Merritt et al v. City of Sunnyvale et al

Filing 73

ORDER GRANTING 66 MOTION FOR ATTORNEYS' FEES AND COSTS. The hearing scheduled for 3/23/2017 is VACATED. Signed by Judge Edward J. Davila on 3/20/2017. (ejdlc2S, COURT STAFF) (Filed on 3/20/2017) Modified on 3/20/2017 (ejdlc1S, COURT STAFF).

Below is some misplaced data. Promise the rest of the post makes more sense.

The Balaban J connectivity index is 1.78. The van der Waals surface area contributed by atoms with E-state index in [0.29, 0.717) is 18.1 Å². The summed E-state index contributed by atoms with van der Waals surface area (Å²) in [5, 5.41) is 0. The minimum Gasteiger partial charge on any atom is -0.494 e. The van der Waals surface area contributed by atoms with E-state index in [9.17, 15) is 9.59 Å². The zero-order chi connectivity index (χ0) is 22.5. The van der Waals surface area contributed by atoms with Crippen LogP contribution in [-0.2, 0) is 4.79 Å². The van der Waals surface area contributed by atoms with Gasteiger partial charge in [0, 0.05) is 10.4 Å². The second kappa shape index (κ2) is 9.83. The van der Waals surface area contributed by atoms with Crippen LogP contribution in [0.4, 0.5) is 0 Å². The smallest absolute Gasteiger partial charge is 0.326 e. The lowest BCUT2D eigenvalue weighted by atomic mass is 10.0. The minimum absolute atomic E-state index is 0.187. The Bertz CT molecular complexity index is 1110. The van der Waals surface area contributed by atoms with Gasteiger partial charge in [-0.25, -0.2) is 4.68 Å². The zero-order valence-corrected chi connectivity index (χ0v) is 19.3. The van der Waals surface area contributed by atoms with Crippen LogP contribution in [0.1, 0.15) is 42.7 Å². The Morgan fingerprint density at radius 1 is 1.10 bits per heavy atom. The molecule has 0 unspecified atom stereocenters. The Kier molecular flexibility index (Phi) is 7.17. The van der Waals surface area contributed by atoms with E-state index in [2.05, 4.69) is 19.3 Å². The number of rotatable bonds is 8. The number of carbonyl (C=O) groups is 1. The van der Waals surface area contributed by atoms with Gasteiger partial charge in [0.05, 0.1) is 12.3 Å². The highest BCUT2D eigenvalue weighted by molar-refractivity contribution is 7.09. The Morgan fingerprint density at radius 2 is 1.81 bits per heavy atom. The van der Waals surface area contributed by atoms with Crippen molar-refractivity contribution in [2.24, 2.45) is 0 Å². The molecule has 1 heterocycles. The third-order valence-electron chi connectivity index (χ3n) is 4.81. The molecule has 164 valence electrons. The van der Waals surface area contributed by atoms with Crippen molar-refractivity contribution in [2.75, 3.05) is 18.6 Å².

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1 2 3 4 5 6 7 8 UNITED STATES DISTRICT COURT 9 NORTHERN DISTRICT OF CALIFORNIA 10 SAN JOSE DIVISION United States District Court Northern District of California 11 SALMA MERRITT, et al., 12 Case No. 5:15-cv-02775-EJD Plaintiffs, 13 ORDER GRANTING DEFENDANTS’ MOTION FOR ATTORNEYS’ FEES AND COSTS v. 14 CITY OF SUNNYVALE, et al., 15 Re: Dkt. No. 66 Defendants. 16 17 After prevailing on its motion to dismiss, Defendant Classics1 now seeks to recover 18 19 $37,686.20 in attorneys’ fees and costs from pro se Plaintiffs Salma and David Merritt. Classics’ 20 motion will be GRANTED. 21 I. BACKGROUND The Merritts first brought this action in Santa Clara County Superior Court, alleging 22 23 conspiracy, invasion of privacy, and disability discrimination arising from a dispute with Classics 24 about its parking policies. Dkt. No. 67-1 at 21–58.2 In that case, the court granted summary 25 26 27 28 1 “Classics” refers to Defendants Classics at Fair Oaks Association, Chetak Gandhi, Wayne Brown, and Ying-Chi Lee. 2 Classics’ request for judicial notice (Dkt. No. 67) is GRANTED. 1 Case No.: 5:15-cv-02775-EJD ORDER GRANTING DEFENDANTS’ MOTION FOR ATTORNEYS’ FEES AND COSTS 1 judgment in Classics’ favor (Dkt. No. 67-1 at 88–100), declared the Merritts to be vexatious 2 litigants (Dkt. No. 67-1 at 85–87), and awarded attorneys’ fees and costs of $235,416 (Dkt. No. 3 67-2 at 26–44). The California Court of Appeals affirmed the finding of vexatiousness (Dkt. No. 4 67-2 at 2–8), and the California Supreme Court denied review (Dkt. No. 67-2 at 10). The Merritts then filed a federal action arising from the same parking dispute, alleging 5 6 civil rights violations under 42 U.S.C. § 1983 and disability discrimination under Cal. Civ. Code 7 § 51. This Court granted Classics’ motion to dismiss because the Merritts’ claims were barred as 8 res judicata. Dkt. No. 64 at 8–12. Classics now moves for attorneys’ fees and costs. Defs.’ Mot. 9 for Att’ys’ Fees and Costs (“Mot.”), Dkt. No. 66. 10 II. Classics argues that the Court should award attorneys’ fees and costs under Cal. Civ. Code 11 United States District Court Northern District of California DISCUSSION 12 § 1717, which allows fee awards to the prevailing party in an action “on a contract” when the 13 contract has a fees provision.3 The contract between Classics and the Merritts provided that the 14 prevailing party in litigation “shall be entitled to recover costs, including reasonable attorney’s 15 fees.” Declaration of Restrictions (“CC&Rs”) § 13.13, Dkt. No. 67-2 at 101; see also Huntington 16 Landmark Adult Cmty. Ass’n v. Ross, 213 Cal. App. 3d 1012, 1023–24 (1989) (finding that 17 CC&Rs are contracts for the purposes of § 1717). Classics argues that it meets the requirements 18 for recovery under § 1717: the CC&Rs included an attorneys’ fees provision, this case was an 19 action “on the contract,” and Classics prevailed on its motion to dismiss. Mot. at 6–8. The Merritts respond that § 1717 does not apply because they have not asserted a contract 20 21 claim. Pls.’ Opp’n to Defs.’ Mot. for Att’ys Fees and Costs (“Opp’n”) at 5–8, Dkt. No. 69. 22 California courts have held that § 1717 applies only to claims that relate to enforcement of the 23 terms of a contract. See, e.g., McKenzie v. Kaiser-Aetna 55 Cal. App. 3d 84, 89–90 (1976) (“The 24 only reasonable interpretation of section 1717 is that it reciprocates the allowance of attorney’s 25 26 27 28 3 State law governs Classics’ fees-and-costs motion because this Court exercised supplemental jurisdiction over the Merritts’ state-law claim. Mangold v. California Pub. Utilities Comm’n, 67 F.3d 1470, 1478 (9th Cir. 1995) 2 Case No.: 5:15-cv-02775-EJD ORDER GRANTING DEFENDANTS’ MOTION FOR ATTORNEYS’ FEES AND COSTS 1 fees only when such fees are incurred to enforce the provisions of the contract.”); Exxess 2 Electronixx v. Heger Realty Corp., 64 Cal. App. 4th 698, 708 (1998) (“a tort claim is not ‘on a 3 contract’ and is therefore outside the ambit of section 1717”); Walters v. Marler, 83 Cal. App. 3d 4 1, 27–28 (1978) (“Section 1717 does not authorize the award herein involved. The action was not, 5 as the statute requires, ‘on the contract,’ but in tort for fraud in derogation of the contract.”). 6 Nonetheless, non-contract claims can be “on the contract” if they arise from the parties’ 7 contractual rights and obligations. See Barrientos v. 1801–1825 Morton LLC, 583 F.3d 1197, 8 1216–17 (9th Cir. 2009) (awarding attorneys’ fees where tenants claimed that eviction notices 9 violated federal and local laws, because the “complaint was one to enforce their rights as tenants under the lease,” even though the tenants did not assert contract claims); Lafarge Conseils Et 11 United States District Court Northern District of California 10 Etudes, S.A. v. Kaiser Cement & Gypsum Corp., 791 F.2d 1334, 1339–41 (9th Cir. 1986) (holding 12 that a motion to vacate an arbitration award was an action on the underlying contract that 13 contained the arbitration provision). And in general, courts construe § 1717 liberally. See Lafarge, 14 791 F.3d at 1340 (“This court has given the requirement that an action be ‘on the contract’ a 15 liberal scope.”); Brown Bark III, L.P. v. Haver, 219 Cal. App. 4th 809, 821 (2013) (“California 16 courts construe the term ‘on a contract’ liberally. ‘As long as the action involve[s] a contract it is 17 on [the] contract’ within the meaning of section 1717.”) (internal citations and quotation marks 18 omitted). 19 The Court finds that the Merritts’ claims are “on the contract.” The CC&Rs give Classics 20 the authority to enact parking policies. See, e.g., CC&Rs § 3.4 (requiring occupants to “park their 21 vehicles in their garages” and granting authority to the Board to “adopt Rules regulating parking”). 22 The Merritts’ claims arise solely from Classics’ enforcement of those policies. See Order Granting 23 Defs.’ Mot. to Dismiss at 2–7, Dkt. No. 64 (summarizing the events giving rise to the dispute 24 between Classics and the Merritts). The state court agreed, finding that this case “unquestionably 25 regarded the rights and obligations of the Association and plaintiffs under the CC&Rs.” Dkt. No. 26 67-2 at 34. 27 28 The Court also finds that Classics’ fees and costs requests are reasonable. Classics requests 3 Case No.: 5:15-cv-02775-EJD ORDER GRANTING DEFENDANTS’ MOTION FOR ATTORNEYS’ FEES AND COSTS 1 $32,991 in fees for 165.9 hours billed (amounting to an average hourly rate of about $200 per 2 hour), as well as $4,340 to bring this fees motion, and $355.20 in costs. Mot. at 10–12. These 3 amounts are reasonable under the circumstances. 4 Classics also seeks to recover fees and costs under 48 U.S.C. § 1988. Having found that 5 Classics is entitled to fees and costs under § 1717, the Court need not consider whether Classics 6 can also recover under § 1988. 7 III. 8 CONCLUSION Classics’ motion for $37,686.20 in fees and costs is GRANTED. 9 10 United States District Court Northern District of California 11 12 13 IT IS SO ORDERED. Dated: March 20, 2017 ______________________________________ EDWARD J. DAVILA United States District Judge 14 15 16 17 18 19 20 21 22 23 24 25 26 27 28 4 Case No.: 5:15-cv-02775-EJD ORDER GRANTING DEFENDANTS’ MOTION FOR ATTORNEYS’ FEES AND COSTS